Da Yeon Eom, BioE intern
4/12/2018 2:12:32 PM
University of Illinois Bioengineering doctoral candidates Natalia Gonzalez Medina and Michael Gapinske have received prestigious National Science Foundation’s (NSF) Graduate Research Fellowships. The NSF fellowship program is highly competitive with more than 12,000 students applying in 2018 for 2,000 awards.
A member of Assistant Professor Andrew Smith's lab, Gonzalez Medina is conducting research on using nanocarriers to combat the worldwide prevalence of obesity and the diseases that can follow from the inflammatory effects such as type 2 diabetes, certain types of cancer, and cardiovascular disease.
The rate of obesity nearly tripled between 1975 and 2016 and 37.7 percent of adults are obese. Excess nutrients in adipose tissue, commonly known as fat, leads to a permanent inflammatory state due to a phenotype change in a subset of immune cells known as macrophages.
"My work focuses on using nanocarriers, in addition to combination drug therapy, to increase catabolic metabolic effects and to decrease inflammation in the adipose tissue," says Gonzalez Medina, who works at the Micro + Nanotechnology Lab at Illinois.
The nanocarriers act to improve drug delivery by targeting inflammatory macrophages in adipose tissue and eliminating undesirable off-target side effects common to many pharmaceutical drugs.
And combination drug therapy looks at engineering conjugates to achieve synergistic effects in therapy by combining drugs to produce an additive effect, such that a smaller or less frequent dose is needed to achieve beneficial effects.
"It's a huge honor," says Gonzalez Medina. "The funding the NSF provides will allow me to focus more deeply on my research and its dissemination in the coming years. Additionally, this fellowship also opens up many opportunities for professional development and communication with other fellows and alumni, which I am excited to pursue."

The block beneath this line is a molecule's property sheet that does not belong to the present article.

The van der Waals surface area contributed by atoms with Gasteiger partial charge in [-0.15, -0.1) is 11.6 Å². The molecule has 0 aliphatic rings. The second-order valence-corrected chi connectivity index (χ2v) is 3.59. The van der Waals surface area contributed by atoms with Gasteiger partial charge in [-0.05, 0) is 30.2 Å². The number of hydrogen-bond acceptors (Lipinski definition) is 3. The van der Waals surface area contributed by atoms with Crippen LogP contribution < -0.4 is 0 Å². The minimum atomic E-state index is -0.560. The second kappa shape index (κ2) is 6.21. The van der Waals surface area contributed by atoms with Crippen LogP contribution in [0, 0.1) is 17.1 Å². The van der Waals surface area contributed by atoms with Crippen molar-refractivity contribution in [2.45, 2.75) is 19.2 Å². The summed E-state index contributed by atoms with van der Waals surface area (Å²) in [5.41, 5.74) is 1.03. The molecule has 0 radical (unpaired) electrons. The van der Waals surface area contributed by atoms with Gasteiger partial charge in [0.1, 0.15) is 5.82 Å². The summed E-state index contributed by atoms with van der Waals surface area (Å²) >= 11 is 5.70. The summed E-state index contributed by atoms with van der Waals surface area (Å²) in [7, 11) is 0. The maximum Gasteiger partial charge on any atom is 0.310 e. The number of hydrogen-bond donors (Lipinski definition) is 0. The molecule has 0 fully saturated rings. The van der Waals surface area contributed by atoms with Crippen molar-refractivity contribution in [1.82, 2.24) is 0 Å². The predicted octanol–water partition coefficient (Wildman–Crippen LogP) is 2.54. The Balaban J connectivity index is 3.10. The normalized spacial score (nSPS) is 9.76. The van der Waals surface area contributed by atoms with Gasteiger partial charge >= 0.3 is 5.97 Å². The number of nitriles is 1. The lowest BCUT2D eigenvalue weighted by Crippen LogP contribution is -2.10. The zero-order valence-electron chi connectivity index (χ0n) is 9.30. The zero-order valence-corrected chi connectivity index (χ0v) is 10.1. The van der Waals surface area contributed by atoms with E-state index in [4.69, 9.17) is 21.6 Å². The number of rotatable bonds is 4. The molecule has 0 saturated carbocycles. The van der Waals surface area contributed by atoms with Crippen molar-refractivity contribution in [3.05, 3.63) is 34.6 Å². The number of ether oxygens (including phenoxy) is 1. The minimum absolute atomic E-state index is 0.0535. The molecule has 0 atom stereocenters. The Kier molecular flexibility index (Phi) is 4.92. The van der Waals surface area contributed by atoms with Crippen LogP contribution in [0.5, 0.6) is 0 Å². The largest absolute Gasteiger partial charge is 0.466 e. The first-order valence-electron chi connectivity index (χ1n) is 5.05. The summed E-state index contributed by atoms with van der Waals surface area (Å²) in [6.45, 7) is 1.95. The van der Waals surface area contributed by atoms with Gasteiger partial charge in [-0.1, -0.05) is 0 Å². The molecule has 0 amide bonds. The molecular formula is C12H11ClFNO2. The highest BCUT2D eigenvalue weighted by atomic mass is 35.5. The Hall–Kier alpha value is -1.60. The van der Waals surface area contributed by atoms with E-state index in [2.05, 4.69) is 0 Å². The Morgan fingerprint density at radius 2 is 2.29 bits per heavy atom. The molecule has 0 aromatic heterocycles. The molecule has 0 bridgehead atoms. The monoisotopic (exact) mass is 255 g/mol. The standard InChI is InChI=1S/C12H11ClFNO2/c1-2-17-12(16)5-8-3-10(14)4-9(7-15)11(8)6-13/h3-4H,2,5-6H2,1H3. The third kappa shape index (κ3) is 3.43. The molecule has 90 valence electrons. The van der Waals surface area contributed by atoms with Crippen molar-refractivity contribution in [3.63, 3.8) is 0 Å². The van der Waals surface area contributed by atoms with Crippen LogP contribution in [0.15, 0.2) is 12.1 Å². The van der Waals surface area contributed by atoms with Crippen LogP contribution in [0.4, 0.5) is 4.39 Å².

In the past, Gonzalez Medina received other NSF support for her scientific interests—she completed two NSF-funded Research Experience for Undergraduate programs and was awarded a SURGE fellowship. Her long-term research goal is to simultaneously rewire inflammation and metabolism signaling in macrophages with minimal side effects.
"Through the course of my research, I hope to investigate synergy of drugs and test the impact of a targeted nanoformulation on drug delivery while verifying synergy in vivo and limiting off-target side effects," she says.
"Outside of the lab, I hope to focus on disseminating my research to the public, especially to populations at risk for obesity. Additionally, I hope to improve access for minority students to STEM by mentoring undergraduate students."
Michael Gapinske, who is working in Bioengineering Assistant Professor Pablo Perez-Pinera’s Genome Engineering and Transcriptional Regulation Lab, completed his undergraduate education at the University of Illinois as a chancellor’s scholar and graduated with high honors. His research focuses on using the Clustered Regularly Interspaced Short Palindromic Repeats (CRISPR-Cas9), a gene editing tool, to look for new ways to control gene transcription and splicing.
"CRISPR is a revolutionary system for genomic targeting, and the breadth of its applications is expanding all the time," says Gapinske.
"That said, there is still a lot of unexplored territory with the field, and a lot that needs to be done before it’s safe enough to be widely adopted therapeutically. My work aims to address a number of incurable monogenic diseases with a new method for controlling mRNA splicing."
Gapinske looks forward to the opportunities, such as the Graduate Research Opportunities Worldwide Program, that the NSF fellowship will bring. Upon finishing his graduate degree, he plans on pursuing a postdoctoral research position in academia.
The NSF fellowships support outstanding graduate students in NSF-supported science, technology, engineering, and mathematics (STEM) disciplines. Awardees receive three years of financial support with a five-year fellowship period—$34,000 annual stipend and $12,000 cost-of-education allowance to the graduate institution.
Bioengineering graduate student Parinaz Fathi, a member of Bioengineering Associate Professor Dipanjan Pan's research group, earned an honorable mention from NSF for her 2018 Graduate Fellowship application. Her research focuses on translational medicine applications of biomaterials and nanomaterials.